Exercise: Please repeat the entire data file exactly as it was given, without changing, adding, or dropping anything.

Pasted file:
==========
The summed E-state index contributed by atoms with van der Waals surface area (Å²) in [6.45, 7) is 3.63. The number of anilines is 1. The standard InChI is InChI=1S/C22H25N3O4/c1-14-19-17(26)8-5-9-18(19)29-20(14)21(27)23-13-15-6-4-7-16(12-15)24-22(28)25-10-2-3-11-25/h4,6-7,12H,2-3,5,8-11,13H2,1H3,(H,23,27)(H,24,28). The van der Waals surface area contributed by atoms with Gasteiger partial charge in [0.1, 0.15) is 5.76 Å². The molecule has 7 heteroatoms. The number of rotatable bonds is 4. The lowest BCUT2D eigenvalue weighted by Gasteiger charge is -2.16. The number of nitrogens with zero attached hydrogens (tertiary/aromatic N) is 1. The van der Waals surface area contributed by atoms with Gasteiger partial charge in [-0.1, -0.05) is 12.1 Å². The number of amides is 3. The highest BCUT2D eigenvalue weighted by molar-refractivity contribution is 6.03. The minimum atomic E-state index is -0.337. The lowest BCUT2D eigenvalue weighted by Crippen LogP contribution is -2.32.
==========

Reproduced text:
The summed E-state index contributed by atoms with van der Waals surface area (Å²) in [6.45, 7) is 3.63. The number of anilines is 1. The standard InChI is InChI=1S/C22H25N3O4/c1-14-19-17(26)8-5-9-18(19)29-20(14)21(27)23-13-15-6-4-7-16(12-15)24-22(28)25-10-2-3-11-25/h4,6-7,12H,2-3,5,8-11,13H2,1H3,(H,23,27)(H,24,28). The van der Waals surface area contributed by atoms with Gasteiger partial charge in [0.1, 0.15) is 5.76 Å². The molecule has 7 heteroatoms. The number of rotatable bonds is 4. The lowest BCUT2D eigenvalue weighted by Gasteiger charge is -2.16. The number of nitrogens with zero attached hydrogens (tertiary/aromatic N) is 1. The van der Waals surface area contributed by atoms with Gasteiger partial charge in [-0.1, -0.05) is 12.1 Å². The number of amides is 3. The highest BCUT2D eigenvalue weighted by molar-refractivity contribution is 6.03. The minimum atomic E-state index is -0.337. The lowest BCUT2D eigenvalue weighted by Crippen LogP contribution is -2.32.